For all my hesitation about joining the SEC, A&M is doing the right thing. Texas treats the Big 12 with contempt, behaving as if it is its own personal fiefdom. When A&M departs, expect to see a lot of noise out of 40 Acres about cancelling the traditional Thanksgiving Day football game, and all matchups in all other sports. Don't be fooled--this isn't about punishing A&M (well, it is a little) but rather a threat leveled against Oklahoma. Apart from A&M, the only school in the Big 12 with the clout to stand up to Texas is OU. And OU has let it be known that they've had informal talks with the SEC, and are growing increasingly annoyed with Dodds' heavy-handed tactics. But the Sooners are not following A&M out the door yet for one reason and one reason only: Recruiting. For the Sooners, recruiting in the state of Texas is their lifeblood, and were the annual Red River Rivalry at the State Fair come to an abrupt end, their athletics programs could fall into a swoon they may never recover from. Don't think for a moment Dodds hasn't hinted this. Oklahoma is well aware of what happened to Arkansas once the SWC schools in Texas refused to play them anymore--Texas recruiting dried up and the Razorbacks struggled for more than a decade to become relevant again. This fear is real for Oklahoma, whereas Texas A&M is unencumbered by similar concerns.
If Oklahoma stays (and it will) then the Big 12 will have to expand, as the television contract is void if league membership drops below 10 schools. SMU and the University of Houston are often mentioned as potential replacements--if the Big 12 is desperate. Adding marginal athletic programs with tiny fan bases and non-existent television followings doesn't improve the Big 12 one iota. Likewise, TCU would be a fool to join the dying Big 12 when it can waltz into its new Big East conference and clean up with a BCS bid every year. Other schools mentioned by Dodds (and rest assured, Texas is calling the shots on any future expansion of the Big 12, with the other schools possibly being informed as a courtesy) include Arkansas, BYU, Air Force and Notre Dame. Firstly, Arkansas will not leave the SEC. They're one of the schools lobbying hardest to get A&M to jump ship, after all. Air Force brings national name recognition but nothing else. BYU makes the most sense, has the most to gain, being currently independent without an automatic BCS bid, and they also bring a decent fan base along with a decent national profile. If I were a betting man, I'd expect BYU to be a Big 12 member within a year.
But it's the repeated Notre Dame references that pique my interest, despite the fact that the Irish kind of shot down the idea of joining the Big 12, although not in a terribly forceful way. Two weeks ago, I floated the idea online that Dodds may well have presented an enticing package to Notre Dame: In exchange for joining the Big 12, you get to keep your deal with NBC to televise all your home games. Additionally, you may start your own network to generate even more money. The Big 12 will get your league road games for television contract purposes, which you will have a share of. And you will get guaranteed revenue from bowl appearances, plus better access to Texas recruiting. Guess how long it took for me to be shouted down? Yeah, about that long. But little snippets of information coming out seem to indicate that's pretty darn close to what Notre Dame has been offered to consider joining the Big 12. It is a tremendous amount of money, even by Notre Dame standards. That's $300 million for an Irish network alone, if not more, plus they'd keep their NBC revenues. Think about what that means: Texas is willing to throw the rest of the league out in the cold to ensure special treatment for it's new best friend. Texas is not threatened by Notre Dame in the slightest, 1) because Notre Dame divvies up athletics revenue in such a way that the school's general revenue fund gets the lion's share, which means that no matter how much money the Irish make, their athletics budget will remain only a fraction of Texas'; and 2) Irish football has foundered for the past 15 years, with no indication of turning it around any time soon. Notre Dame, for its part, might be attracted to join a conference as protection against the looming super-conference upheaval, and the truckloads of money Texas is offering is enough to make them at least consider the dysfunctional Big 12 as opposed to their more natural playmates in the Big 10.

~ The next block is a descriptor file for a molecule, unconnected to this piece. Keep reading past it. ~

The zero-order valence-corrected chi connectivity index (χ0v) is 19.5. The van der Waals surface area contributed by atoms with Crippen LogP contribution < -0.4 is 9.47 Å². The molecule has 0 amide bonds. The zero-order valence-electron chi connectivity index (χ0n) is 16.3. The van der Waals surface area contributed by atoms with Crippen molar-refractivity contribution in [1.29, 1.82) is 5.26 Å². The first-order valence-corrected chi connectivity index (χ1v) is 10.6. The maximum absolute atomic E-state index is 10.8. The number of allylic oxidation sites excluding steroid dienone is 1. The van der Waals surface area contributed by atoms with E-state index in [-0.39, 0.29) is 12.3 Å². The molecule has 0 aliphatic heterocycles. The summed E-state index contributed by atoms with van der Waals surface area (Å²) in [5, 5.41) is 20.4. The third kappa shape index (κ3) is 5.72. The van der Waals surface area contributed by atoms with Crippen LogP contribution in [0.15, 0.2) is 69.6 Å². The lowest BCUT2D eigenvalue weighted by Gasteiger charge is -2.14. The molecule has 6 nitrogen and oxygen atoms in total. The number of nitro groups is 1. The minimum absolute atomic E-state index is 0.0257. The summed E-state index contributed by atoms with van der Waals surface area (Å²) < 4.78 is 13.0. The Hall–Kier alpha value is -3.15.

But this might not be about the Big 12 at all. Dodds has said in the past that if the Big 12 breaks up, Texas will be just fine--they'll simply join up with Notre Dame and set up their own invitation-only super conference. If that is indeed what Dodds is angling for, then any Big 12 invitation to Notre Dame may well be a bit of mind games, tossing about unimaginable amounts of money in order to establish a more powerful negotiation position for the future. Either way, it is sheer insanity, and Notre Dame would be well advised to stay as far away from Austin as possible, lest they become addicted to the burnt orange teat like Oklahoma.
But either way, Texas A&M is gone. The popular buzz has the Aggies departing within a week, so they might play a full SEC slate in 2012. I don't see that happening, for logistical purposes. Juggling schedules and other practical matters would be possible, but quite difficult. And then there's the matter of a 14th team for a balanced SEC schedule. There hasn't been one identified yet, despite much speculation centering around Virginia Tech and Florida State. To me, it seems much more reasonable that A&M doesn't begin SEC play until 2013: By playing an extra year in the Big 12, A&M reduces the burden of its exit fees; gives the Big 12 an extra year to land a replacement team; and gives the SEC another year to identify and invite a 14th school to that league. When I've pointed this out online, I've been quickly shouted down. I don't know what will ultimately happen, but I do know that by this time next year, college football will be a very different-looking place.
As the conference turns, pt. 1
As the conference turns, pt. 2
As the conference turns, pt. 3